Well… I’ve been in and out of Opensim now for over a month. I’ve presented on it and had some pretty serious discussions with different folks about running projects with it. I’ve installed the server on XP and Ubuntu and Debian, I’ve connected to the server from XP, Linux and Mac. Truth is… I’ve installed it (if you count the upgrades) about 40 times.
I like it very much.
But it’s time for a little more serious evaluation. The project is still in alpha, the folks who are devoting their free time to developing it are saying time and time again “I wouldn’t really depend on your stuff being there from day to day.” There is no formal organization currently backing the community, nor is it super clear to the newcomer how they might get involved or what they might do to get started if they don’t know what svn is or what it means to “just run it on mono.” The current instructions on the website are not particularly designed for the newcomer… nor are they really intended to help the technologically transient. They are specific notes for those who are fairly familiar with a server or know how to create a .bat file in a folder (a surprisingly small number of people know that last one right off… i didn’t). I had to learn a bunch of things before i was comfortable working with it… and i’ve had my nose pretty seriously stuffed into servers for the last year or two… (I eventually decided that I needed to be able to control the means of production surrounding all this social software in order to evaluate it for people’s needs. I’m glad that learning part is over 😛 )
Opensim – What is it?
It is the BSD licensed server part of a Multi User Virtual Environment (MUVE) that works using the recently ‘open-sourced’ version of the Second Life client. I heard something in the IRC chat recently that they have a little over 100 of the 300+ functionalities that currently run in Linden Lab’s secondlife. There are two kinds of opensim… the ‘stand alone’ version and the ‘grid’ version. The standalone version allows you to control your own folks in your own ‘island’ or combination of islands. The grid version allows you to take it a step further… it allows you to connect your own ‘sims’ to other sims that other folks have made somewhere else.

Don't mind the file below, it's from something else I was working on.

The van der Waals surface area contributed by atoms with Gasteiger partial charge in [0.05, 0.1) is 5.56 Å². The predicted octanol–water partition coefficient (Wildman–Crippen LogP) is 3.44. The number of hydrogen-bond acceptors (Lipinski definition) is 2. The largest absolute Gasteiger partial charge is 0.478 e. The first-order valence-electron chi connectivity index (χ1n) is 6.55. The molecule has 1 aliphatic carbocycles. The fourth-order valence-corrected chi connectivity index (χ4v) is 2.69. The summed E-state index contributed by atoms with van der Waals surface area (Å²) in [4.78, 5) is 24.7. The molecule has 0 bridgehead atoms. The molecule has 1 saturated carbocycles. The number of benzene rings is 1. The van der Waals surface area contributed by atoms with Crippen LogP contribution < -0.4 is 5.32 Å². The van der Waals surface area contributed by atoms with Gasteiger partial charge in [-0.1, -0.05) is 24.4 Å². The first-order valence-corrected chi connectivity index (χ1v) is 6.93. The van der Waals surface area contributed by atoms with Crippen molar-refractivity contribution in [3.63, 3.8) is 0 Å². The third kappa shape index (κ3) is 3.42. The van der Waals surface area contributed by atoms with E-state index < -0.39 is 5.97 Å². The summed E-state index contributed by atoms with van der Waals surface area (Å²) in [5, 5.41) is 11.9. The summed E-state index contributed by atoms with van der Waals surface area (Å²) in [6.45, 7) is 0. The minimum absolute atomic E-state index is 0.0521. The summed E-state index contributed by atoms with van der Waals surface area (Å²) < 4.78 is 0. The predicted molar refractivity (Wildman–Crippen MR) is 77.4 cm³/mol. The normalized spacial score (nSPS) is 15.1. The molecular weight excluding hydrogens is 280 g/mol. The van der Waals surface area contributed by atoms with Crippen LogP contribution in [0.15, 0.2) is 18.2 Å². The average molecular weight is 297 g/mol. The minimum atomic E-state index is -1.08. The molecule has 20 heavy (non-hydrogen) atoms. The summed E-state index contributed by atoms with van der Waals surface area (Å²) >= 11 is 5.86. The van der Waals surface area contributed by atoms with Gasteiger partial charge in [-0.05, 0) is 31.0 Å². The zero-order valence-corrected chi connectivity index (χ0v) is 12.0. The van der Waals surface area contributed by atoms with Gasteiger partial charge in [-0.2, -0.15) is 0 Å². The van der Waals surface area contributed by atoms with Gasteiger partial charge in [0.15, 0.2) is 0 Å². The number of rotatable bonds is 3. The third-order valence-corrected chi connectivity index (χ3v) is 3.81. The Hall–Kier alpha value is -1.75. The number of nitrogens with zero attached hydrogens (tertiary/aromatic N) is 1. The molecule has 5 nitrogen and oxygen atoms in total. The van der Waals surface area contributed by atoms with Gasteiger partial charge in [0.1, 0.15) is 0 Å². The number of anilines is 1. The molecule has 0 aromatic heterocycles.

Why should I care?
A few reasons. One of John Schinker’s students, on being asked about whether he was interested in working in an MUVE responded by saying that “he had some concerns about it if it was a public environment.” bless him. Opensim allows you to completely control the environment by limiting access to the people that you choose. On the other hand, to respond to some of the critique levelled against this kind of pedagogy it does no ‘FORCE’ you to restrict access. You could put a registration page on your website and let anyone into your grid. What it does, is offer you the choice.
The most interesting option is the opportunity to do both. You could (soon, the technology is not quite there yet), create some of your world off your desktop in your own classroom and, when you felt like it, connect to edugrids, and meet with other students. You could then turn that off and return to the security of your own classroom. Best of both worlds, nice private place to work, nice public place to go and meet folks and show them your island.
Right now, Edugrids is a concept. I’ve currently been approached by two teachers who are interested in working alongside the project that we have going on here in PEI. They want to be able to bring their kids in to our opensim world and have them play along with other students. Nice safe environment, nice controlled access, but enough kids participating to have some community type stuff happen. Not a difficult concept really, but potentially very interesting… and very powerful.
How do I get involved
Give us a month or two. We’re still trying to figure out how this is going to work. We’ll get some kind of website up so that people can get a sense of what our goals are… and what they can and can’t do. To give people updates on where the software is and stuff. I’m just kinda fishing around right now trying to get the sense if this is the next personallearningspace or not. we’ll see.